Race & Equity Change Process
Our mission is to create a city where our diversity has been maintained, racial disparities have been eliminated and racial equity has been achieved.
- Eliminate systemic causes of racial disparities in City Government.
- Promote inclusion and full participation for all residents of the City.
- Reduce race-based disparities in our communities.
Race and Equity Working Assumptions
(adapted from Annie E. Casey Race Matters Toolkit)
- Race matters; almost every indicator of well-being shows troubling disparities by race.
- Disparities are created and maintained, often inadvertently, through institutionalized policies and practices that contain barriers to opportunity.
- It’s possible, and only possible, to close equity gaps by using strategies determined through an intentional focus on racial disparities and their root causes.
- If opportunities in all key areas of well-being are equitable, then equitable results will follow.
- Given the right message, analysis and tools, people will work toward racial equity.
Race and Equity Change Process
- Cultivate advocates and their capacity to focus on equity, build infrastructure and political will to support the change, employ new skills/tools to make changes, track and recognize progress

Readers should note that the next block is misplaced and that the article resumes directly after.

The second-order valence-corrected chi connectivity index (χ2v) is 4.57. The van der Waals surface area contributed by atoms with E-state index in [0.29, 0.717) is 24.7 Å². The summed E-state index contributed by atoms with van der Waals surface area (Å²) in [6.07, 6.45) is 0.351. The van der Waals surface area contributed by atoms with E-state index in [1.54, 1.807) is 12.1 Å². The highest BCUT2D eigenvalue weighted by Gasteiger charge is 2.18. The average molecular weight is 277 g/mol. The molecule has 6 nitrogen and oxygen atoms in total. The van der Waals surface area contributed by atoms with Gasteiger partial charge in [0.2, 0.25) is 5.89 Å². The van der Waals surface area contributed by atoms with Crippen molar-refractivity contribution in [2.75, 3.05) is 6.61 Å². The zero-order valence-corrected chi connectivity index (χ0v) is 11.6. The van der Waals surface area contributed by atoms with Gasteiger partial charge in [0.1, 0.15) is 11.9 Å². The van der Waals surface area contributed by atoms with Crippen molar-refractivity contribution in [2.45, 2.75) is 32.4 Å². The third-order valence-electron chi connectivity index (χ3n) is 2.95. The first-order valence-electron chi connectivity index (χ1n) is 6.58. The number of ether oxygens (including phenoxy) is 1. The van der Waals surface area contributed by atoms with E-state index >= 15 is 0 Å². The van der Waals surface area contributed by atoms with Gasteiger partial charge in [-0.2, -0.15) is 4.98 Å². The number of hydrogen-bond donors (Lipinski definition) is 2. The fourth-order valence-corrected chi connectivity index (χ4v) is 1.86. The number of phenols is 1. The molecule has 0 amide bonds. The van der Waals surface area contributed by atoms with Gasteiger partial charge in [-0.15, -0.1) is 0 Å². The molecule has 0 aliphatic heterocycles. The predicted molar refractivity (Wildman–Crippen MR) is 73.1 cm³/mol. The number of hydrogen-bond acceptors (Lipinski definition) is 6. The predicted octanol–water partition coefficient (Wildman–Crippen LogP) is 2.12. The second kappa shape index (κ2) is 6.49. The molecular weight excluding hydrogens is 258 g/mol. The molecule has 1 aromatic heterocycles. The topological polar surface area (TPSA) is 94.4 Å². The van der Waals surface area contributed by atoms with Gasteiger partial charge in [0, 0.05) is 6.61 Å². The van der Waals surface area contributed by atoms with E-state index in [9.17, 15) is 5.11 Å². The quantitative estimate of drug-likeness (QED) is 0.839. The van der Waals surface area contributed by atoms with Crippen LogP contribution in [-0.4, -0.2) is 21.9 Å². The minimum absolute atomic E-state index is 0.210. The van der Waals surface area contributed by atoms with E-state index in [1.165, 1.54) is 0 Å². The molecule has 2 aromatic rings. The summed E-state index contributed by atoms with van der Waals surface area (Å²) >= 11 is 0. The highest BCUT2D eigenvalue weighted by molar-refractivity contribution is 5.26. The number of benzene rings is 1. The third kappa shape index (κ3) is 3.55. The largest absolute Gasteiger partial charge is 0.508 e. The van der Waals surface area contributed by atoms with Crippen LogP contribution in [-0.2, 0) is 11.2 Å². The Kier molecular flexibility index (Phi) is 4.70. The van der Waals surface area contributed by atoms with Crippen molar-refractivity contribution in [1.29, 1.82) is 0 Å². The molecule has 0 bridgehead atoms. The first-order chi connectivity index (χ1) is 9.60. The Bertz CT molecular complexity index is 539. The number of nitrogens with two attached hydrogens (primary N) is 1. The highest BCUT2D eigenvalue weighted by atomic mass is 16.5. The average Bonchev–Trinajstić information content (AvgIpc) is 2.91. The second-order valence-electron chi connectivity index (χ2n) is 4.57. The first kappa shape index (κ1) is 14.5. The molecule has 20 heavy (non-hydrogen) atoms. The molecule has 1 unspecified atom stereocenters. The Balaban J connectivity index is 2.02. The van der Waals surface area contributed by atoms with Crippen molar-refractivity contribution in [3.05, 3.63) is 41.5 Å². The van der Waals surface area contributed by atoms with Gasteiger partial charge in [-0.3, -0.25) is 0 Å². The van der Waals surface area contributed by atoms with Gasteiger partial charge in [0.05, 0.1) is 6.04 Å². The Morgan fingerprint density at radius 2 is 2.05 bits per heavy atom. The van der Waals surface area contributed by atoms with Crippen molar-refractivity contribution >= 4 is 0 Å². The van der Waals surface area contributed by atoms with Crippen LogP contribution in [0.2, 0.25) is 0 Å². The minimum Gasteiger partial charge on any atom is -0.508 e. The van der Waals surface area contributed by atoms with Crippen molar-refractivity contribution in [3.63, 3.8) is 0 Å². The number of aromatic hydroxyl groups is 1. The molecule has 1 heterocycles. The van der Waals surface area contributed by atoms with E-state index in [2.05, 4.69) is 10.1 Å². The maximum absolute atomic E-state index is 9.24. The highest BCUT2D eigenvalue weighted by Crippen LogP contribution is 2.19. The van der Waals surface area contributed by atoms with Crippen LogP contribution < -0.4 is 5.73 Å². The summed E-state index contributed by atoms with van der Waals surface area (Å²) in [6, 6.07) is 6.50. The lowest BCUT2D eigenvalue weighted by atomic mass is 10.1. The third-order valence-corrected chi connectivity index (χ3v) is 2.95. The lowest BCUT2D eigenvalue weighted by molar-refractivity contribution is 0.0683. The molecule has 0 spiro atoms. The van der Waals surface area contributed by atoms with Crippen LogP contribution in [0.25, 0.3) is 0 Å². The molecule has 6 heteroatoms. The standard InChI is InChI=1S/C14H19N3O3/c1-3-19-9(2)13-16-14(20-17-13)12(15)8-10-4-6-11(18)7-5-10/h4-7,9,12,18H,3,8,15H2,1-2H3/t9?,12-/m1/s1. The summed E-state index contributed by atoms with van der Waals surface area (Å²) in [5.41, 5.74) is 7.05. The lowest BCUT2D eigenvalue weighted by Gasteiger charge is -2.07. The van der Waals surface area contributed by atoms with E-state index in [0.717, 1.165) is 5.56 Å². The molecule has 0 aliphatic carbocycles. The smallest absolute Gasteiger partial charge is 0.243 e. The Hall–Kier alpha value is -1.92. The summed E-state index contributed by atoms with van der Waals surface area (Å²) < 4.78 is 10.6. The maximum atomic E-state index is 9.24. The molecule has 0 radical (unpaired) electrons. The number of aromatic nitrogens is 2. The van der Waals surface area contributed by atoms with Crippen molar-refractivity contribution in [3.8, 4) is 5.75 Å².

- Increase awareness of racial inequity, it’s root causes and how it is perpetuated by institutions and systems.
- Mobilize advocates to organize support for furthering a shared vision of racial equity through institutional leadership, equity teams and staff engagement in change efforts.
- Develop strategic plans and tools for analysis and resources for advancing racial equity goals, including specific racial equity outcomes.
- Train staff to apply pro-equity tools to change structures, policies, practices and procedures to further institutional transformation.
- Establish baseline disparity data, targets/benchmarks and processes to track and report outcomes.
- Collaborate with community and other institutions/partners to identify and address cumulative impacts of institutional and structural inequity in Oakland.